The schools operated by Walter Hallahan, Martha Finn and Patrick Connell had smaller numbers attending. Walter Hallahan had 35 boys and 17 girls; Martha Finn had 15 boys and 22 girls and Patrick Connell had 30 pupils I summer and 20 in winter. The school operated by Maurice Wilson was closed in winter and taught reading, writing and arithmetic to 60 boys and 10 girls in summer.

The school within Villierstown village was operated by Martin Norris. This school, located beside the chapel, was funded by Villiers Stuart family of Dromana, the local landlords, with £30 per year. There was in addition to the school a dwelling house along with one and a half acres of land. In 1835 the school taught reading, writing and arithmetic along with needlework for the girls. Rev. Philip Homan, the chaplain at Villierstown chapel, supplied the school books. There were 88 boys and 65 girls.[8] By 1851 Rose Anne Norris was in charge of the school.[9] In 1857 a boys national school was opened in Villierstown as part of the national primary school system. In 1860 a girl’s school opened.[10]

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The schoolhouse operated by the Norris family in Villierstown

Of the 328 people living in Villierstown in 1841 there were 284 people over the age of five and 44 children under five which meant there were 87 people between five and fifteen years. Among these 284 people 54 men and 40 women could both read and write (33%); 11 men and 12 women could only read (8%) while 67 men and 100 women (58%) could not read or write. When compared to Aglish village the literacy skills of Villierstown looks good. At Aglish only 36 men and 20 women could both read and write or 13% of the people over five years old. Yet other towns, such as Clashmore, had a better literacy rate where 47% of those over five years could read and write.[11]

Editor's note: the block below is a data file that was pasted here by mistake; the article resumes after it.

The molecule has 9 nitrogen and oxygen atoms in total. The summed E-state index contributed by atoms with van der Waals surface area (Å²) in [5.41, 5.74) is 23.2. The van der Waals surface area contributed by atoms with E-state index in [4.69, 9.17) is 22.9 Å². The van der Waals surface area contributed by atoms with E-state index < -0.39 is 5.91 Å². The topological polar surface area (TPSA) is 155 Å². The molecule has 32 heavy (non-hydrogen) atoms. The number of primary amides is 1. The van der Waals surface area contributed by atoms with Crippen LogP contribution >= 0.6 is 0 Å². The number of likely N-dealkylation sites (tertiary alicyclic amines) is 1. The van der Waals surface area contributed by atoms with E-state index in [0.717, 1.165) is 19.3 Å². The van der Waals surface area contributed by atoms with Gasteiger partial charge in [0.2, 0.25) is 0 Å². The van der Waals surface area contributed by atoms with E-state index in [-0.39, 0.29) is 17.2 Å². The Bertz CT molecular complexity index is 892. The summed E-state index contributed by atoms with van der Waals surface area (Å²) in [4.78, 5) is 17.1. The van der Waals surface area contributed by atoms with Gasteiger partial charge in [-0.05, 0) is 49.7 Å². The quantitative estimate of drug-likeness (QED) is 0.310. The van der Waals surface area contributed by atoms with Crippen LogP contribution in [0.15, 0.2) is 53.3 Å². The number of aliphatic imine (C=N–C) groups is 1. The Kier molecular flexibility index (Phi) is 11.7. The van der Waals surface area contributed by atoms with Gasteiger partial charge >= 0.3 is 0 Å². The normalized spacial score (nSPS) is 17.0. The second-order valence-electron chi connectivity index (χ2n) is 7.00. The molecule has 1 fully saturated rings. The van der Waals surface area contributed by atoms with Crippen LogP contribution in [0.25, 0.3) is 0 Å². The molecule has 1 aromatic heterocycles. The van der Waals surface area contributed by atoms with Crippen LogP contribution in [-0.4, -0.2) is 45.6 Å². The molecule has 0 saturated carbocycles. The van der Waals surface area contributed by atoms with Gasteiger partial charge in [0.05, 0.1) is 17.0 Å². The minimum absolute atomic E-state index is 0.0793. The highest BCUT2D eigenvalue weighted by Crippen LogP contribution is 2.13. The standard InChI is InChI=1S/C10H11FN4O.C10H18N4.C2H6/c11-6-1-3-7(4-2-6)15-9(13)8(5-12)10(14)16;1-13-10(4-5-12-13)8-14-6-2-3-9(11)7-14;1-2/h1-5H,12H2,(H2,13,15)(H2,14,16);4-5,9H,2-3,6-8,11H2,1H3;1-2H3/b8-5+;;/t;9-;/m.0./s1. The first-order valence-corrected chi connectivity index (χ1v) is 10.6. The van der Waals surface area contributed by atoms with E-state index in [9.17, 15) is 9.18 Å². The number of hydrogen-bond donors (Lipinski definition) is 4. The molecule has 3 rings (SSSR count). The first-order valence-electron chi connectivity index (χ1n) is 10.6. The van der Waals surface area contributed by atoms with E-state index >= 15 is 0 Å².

Villierstown on the eve of the Great Famine

The village of Villierstown in 1841 stood brightly in the summer sun when compared to the other urban settlement in Aglish parish, namely, Aglish village. It had a better housing stock and literacy level yet there were fewer people living within each house in Aglish. Villierstown had the feel of an overcrowded place. A few years later this planned estate village would experience an unplanned Great Famine along with the rest of the country. The feel of the village would change as would its future performance.

The published histories of the Great Famine in County Waterford seem to overlook Villierstown as a place impacted by the famine. Maybe the famine indeed passed it by as the village was so close to, and associated clearly with, the core of the Villiers Stuart estate at Dromana and thus within earshot of assistance if any was required. Yet the 1851 census shows a big fall of one thousand people in the population of Aglish parish, from 3,783 in 1841 to 2,769 in 1851. This decline is consistent with other parishes across Ireland and reflects the big impact of death and emigration that resulted from the Great Famine.